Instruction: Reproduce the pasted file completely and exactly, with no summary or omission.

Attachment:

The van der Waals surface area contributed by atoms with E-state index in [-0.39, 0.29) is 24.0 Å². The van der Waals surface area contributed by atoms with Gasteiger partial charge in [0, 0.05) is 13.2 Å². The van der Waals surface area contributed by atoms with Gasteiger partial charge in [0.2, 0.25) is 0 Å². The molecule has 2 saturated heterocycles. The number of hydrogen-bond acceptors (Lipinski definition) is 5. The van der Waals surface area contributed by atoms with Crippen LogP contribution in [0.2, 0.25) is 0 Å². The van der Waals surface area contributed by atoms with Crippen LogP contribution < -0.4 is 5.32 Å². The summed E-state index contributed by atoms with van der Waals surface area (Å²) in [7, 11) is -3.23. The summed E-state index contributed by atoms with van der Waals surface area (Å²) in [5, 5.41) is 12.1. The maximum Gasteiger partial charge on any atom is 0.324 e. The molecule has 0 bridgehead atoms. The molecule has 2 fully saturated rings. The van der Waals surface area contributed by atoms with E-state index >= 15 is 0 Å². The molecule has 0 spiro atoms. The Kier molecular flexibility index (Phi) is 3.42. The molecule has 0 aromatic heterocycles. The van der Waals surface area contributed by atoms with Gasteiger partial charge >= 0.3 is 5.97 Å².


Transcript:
The van der Waals surface area contributed by atoms with E-state index in [-0.39, 0.29) is 24.0 Å². The van der Waals surface area contributed by atoms with Gasteiger partial charge in [0, 0.05) is 13.2 Å². The van der Waals surface area contributed by atoms with Gasteiger partial charge in [0.2, 0.25) is 0 Å². The molecule has 2 saturated heterocycles. The number of hydrogen-bond acceptors (Lipinski definition) is 5. The van der Waals surface area contributed by atoms with Crippen LogP contribution in [0.2, 0.25) is 0 Å². The van der Waals surface area contributed by atoms with Crippen LogP contribution < -0.4 is 5.32 Å². The summed E-state index contributed by atoms with van der Waals surface area (Å²) in [7, 11) is -3.23. The summed E-state index contributed by atoms with van der Waals surface area (Å²) in [5, 5.41) is 12.1. The maximum Gasteiger partial charge on any atom is 0.324 e. The molecule has 0 bridgehead atoms. The molecule has 2 fully saturated rings. The van der Waals surface area contributed by atoms with E-state index >= 15 is 0 Å². The molecule has 0 spiro atoms. The Kier molecular flexibility index (Phi) is 3.42. The molecule has 0 aromatic heterocycles. The van der Waals surface area contributed by atoms with Gasteiger partial charge >= 0.3 is 5.97 Å².